Graveyard Shift (16-18). The focus on Parker Industries is great, but the long fight against the Ghost is overly decompressed [6+/10]. Sadly, the backup story about the Black Cat is just dull; she's lost all nuance in her character [4/10]. Annual (1). This annual is a fine example of what Annuals shouldn't be: throwaway stories by other authors. This includes a bad, one-note story about returning a cell phone, a mediocre story about Dr. Bong, and a couple of very clever pages about Spider-Aunt [3 Graveyard Shift (16-18). The focus on Parker Industries is great, but the long fight against the Ghost is overly decompressed [6+/10]. Sadly, the backup story about the Black Cat is just dull; she's lost all nuance in her character [4/10]. Annual (1). This annual is a fine example of what Annuals shouldn't be: throwaway stories by other authors. This includes a bad, one-note story about returning a cell phone, a mediocre story about Dr. Bong, and a couple of very clever pages about Spider-Aunt [3/10]. Overall, a very disappointing end to Slott's v4 Spider-Man run. He's got great characters and he's created a great situation, but this volume is just lack-luster.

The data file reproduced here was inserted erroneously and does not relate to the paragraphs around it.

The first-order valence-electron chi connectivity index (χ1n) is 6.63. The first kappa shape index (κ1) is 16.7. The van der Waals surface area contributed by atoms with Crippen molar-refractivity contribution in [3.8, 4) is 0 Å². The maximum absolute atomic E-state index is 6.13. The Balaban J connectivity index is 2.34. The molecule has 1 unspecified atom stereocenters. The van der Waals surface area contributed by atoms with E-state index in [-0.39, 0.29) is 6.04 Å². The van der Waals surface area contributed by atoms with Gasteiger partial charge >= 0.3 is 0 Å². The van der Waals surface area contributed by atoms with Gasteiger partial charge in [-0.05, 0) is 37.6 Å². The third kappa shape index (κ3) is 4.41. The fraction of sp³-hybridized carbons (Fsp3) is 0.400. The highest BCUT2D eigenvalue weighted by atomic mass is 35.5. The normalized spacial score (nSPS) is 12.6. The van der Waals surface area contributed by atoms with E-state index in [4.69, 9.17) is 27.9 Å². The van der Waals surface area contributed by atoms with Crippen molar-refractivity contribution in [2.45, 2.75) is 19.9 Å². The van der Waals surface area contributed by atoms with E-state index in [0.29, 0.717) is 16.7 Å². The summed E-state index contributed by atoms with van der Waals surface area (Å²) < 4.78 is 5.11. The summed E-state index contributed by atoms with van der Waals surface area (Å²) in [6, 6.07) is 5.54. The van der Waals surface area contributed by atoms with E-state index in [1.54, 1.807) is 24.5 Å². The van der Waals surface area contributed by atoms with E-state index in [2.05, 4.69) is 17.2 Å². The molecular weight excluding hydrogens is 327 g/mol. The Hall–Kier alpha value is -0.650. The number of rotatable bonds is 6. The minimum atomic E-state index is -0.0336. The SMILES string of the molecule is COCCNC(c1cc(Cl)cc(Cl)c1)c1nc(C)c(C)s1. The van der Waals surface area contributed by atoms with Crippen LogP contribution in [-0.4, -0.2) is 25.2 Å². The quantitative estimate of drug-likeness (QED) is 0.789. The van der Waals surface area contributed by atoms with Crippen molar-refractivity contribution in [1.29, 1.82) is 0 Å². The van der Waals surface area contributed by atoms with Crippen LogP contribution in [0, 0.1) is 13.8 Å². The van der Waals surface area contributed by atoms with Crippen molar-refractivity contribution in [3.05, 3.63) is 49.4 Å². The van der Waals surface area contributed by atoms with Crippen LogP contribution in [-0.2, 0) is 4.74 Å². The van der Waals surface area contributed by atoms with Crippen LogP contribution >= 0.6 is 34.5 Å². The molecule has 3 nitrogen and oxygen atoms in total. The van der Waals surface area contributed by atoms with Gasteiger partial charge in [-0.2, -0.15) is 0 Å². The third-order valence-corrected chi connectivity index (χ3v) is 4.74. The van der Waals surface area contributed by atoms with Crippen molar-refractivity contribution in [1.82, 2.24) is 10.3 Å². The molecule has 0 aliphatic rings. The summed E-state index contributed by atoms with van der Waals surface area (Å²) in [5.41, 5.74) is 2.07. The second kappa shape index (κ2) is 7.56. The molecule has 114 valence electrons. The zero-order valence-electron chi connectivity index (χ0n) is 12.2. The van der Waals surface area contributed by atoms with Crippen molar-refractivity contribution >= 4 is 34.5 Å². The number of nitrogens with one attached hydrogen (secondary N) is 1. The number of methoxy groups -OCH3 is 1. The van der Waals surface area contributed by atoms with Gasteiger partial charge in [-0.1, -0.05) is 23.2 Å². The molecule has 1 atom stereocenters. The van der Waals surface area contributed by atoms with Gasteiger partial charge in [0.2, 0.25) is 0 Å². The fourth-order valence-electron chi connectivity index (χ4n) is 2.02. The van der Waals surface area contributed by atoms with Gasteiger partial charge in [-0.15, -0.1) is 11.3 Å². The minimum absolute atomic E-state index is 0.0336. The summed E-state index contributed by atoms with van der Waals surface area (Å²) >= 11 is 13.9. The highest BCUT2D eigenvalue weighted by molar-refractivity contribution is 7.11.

12. 4 out of 5

    Blindzider

    Meh. You've primarily got the resolution of the Parker Industries plot thread, which I felt was getting a little ridiculous then you also have the transformation of the Black Cat into something new. Both of these were setup for Secret Wars, I believe. The annual included has a very strange story (with some nice art by Brandon Peterson) about Spider-Man trying to return someone's lost cell phone. I think it was meant to be funny and had a couple parts that were, but the main motivation just seeme Meh. You've primarily got the resolution of the Parker Industries plot thread, which I felt was getting a little ridiculous then you also have the transformation of the Black Cat into something new. Both of these were setup for Secret Wars, I believe. The annual included has a very strange story (with some nice art by Brandon Peterson) about Spider-Man trying to return someone's lost cell phone. I think it was meant to be funny and had a couple parts that were, but the main motivation just seemed ridiculous and after continuously reading how Peter is a genius, his actions didn't make any sense.

  13. 4 out of 5

    Jonathan Roberts

    Pretty average not a lot happens in this trade.

  14. 4 out of 5

    C.A. MacLean